Server Fault is a question and answer site for system and network administrators. Join them; it only takes a minute:

Sign up
Here's how it works:
  1. Anybody can ask a question
  2. Anybody can answer
  3. The best answers are voted up and rise to the top

I have a problem with rsync: either it shows me all files in the directories I am rsyncing (if using the flag -v) or nothing at all (when not using -v).

I would like to have rsync quiet except for the files which actually had to be uploaded to the far end. Is there a flag to activate this kind of reporting? I can not find this in the documentation

share|improve this question
up vote 6 down vote accepted

Yes, check out the -i flag. It gives a report of every operation in a cryptic format. See the man page for the exact definition of the format.

In order to get the list of files which are sent to the remote host, you could use the following:

rsync <options> -i <src> <dst> | grep '^<' | awk '{ print $2 }'
share|improve this answer
1  
This is reporting again all files, not the changed ones. – saturn-rising Jun 22 '12 at 7:33
    
@gonvaled No, only the files which are sent to the remote host are output (as <fcstpoguax filename, where the different flags show why they need to be updated). If it reports all files, something may be wrong with your test or your environment. – Oliver Jun 22 '12 at 7:41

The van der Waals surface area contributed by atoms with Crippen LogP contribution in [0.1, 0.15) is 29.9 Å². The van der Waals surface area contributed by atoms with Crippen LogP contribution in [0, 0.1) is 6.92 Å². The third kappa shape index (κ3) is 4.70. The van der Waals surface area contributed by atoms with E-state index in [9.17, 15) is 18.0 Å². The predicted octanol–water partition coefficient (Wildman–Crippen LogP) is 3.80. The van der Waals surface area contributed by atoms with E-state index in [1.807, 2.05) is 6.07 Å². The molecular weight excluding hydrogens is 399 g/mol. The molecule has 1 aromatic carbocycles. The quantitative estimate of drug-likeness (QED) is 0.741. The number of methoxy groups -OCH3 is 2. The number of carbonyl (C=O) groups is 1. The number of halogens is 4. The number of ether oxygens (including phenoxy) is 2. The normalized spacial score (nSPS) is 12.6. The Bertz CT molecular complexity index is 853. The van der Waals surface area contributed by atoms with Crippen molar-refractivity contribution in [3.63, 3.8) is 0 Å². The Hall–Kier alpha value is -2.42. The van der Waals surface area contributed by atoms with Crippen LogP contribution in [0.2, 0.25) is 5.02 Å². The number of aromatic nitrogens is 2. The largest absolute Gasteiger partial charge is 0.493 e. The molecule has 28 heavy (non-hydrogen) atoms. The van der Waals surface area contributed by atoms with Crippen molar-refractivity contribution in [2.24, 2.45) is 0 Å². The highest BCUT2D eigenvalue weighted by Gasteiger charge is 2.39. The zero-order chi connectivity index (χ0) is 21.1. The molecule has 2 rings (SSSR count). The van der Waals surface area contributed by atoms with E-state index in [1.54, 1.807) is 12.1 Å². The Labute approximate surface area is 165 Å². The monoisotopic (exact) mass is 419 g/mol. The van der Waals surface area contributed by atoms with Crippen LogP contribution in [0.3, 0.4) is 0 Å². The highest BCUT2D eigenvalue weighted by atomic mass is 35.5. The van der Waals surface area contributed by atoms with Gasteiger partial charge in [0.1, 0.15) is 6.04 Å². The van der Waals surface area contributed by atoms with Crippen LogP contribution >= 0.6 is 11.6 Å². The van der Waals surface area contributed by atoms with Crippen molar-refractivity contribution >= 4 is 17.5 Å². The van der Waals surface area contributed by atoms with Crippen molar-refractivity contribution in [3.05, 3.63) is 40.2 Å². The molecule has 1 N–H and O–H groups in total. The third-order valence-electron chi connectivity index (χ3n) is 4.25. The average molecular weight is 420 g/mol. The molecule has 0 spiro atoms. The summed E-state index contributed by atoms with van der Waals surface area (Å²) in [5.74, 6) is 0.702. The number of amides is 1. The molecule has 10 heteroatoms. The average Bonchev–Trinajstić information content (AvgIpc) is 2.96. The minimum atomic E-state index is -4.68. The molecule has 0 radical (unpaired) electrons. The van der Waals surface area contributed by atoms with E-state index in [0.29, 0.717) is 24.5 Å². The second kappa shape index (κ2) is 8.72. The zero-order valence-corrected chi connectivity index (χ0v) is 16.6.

I think you are right. I have taken a look at the manpage and it is described as you say. But my system is reporting all files. Maybe something wrong with the far-end ... – saturn-rising Jun 22 '12 at 7:43
    
Mmmm. getting closer: the reporting string is (for all files) <f..T....... According to the manpage, this is related to timestamps. – saturn-rising Jun 22 '12 at 7:48
    
Do you call rsync with --times? – Oliver Jun 22 '12 at 7:51

rsync with a single -v actually prints only transferred files. If everytime you are getting the complete list then it probably means that the default rsync src/dest comparison algorithm which is based on modification time + size is not suitable for your case. You may add the -c (--checksum) flag which makes rsync compare files by checksumming. Note that this obviously incurs some I/O overhead.

Slightly related is the fact that if you use --info=flist instead of -v then you get a more trimmed output of the files (you basically skip the header and footer of the typical -v output).

share|improve this answer

here was the way I did it. I don't think there is a flag to do this but there might be now

rsync -v [other options] | grep -v 'uptodate'
share|improve this answer
1  
My rsync (version 3.0.7) does not add uptodate to the reporting, so not possible to filter that out. – saturn-rising Jun 22 '12 at 7:37
    
I want to correct, or at least clarify, what Mike posted above and what @jeckyll2hide pointed out. I think the issue is not that rsync -v no longer emits the string "uptodate" but rather that you need to use rsync -vv. Note the two vs. I just verified this works on Ubuntu 14.04 with rsync version 3.1.0. Mike, can you update your post to reflect this? – John Mark Mitchell Apr 27 at 3:51

one thing that comes to my mind is using more verbose log format and awk'ing out what you want to get.

eg:

rsync -a --out-format="%b  %i %f" /etc/ /tmp/qq/ |awk '{if ($1>0) {print $3}}'

this is not very robust, it'll not handle well file-names with spaces.

share|improve this answer

Your Answer

 
discard

By posting your answer, you agree to the privacy policy and terms of service.

Not the answer you're looking for? Browse other questions tagged or ask your own question.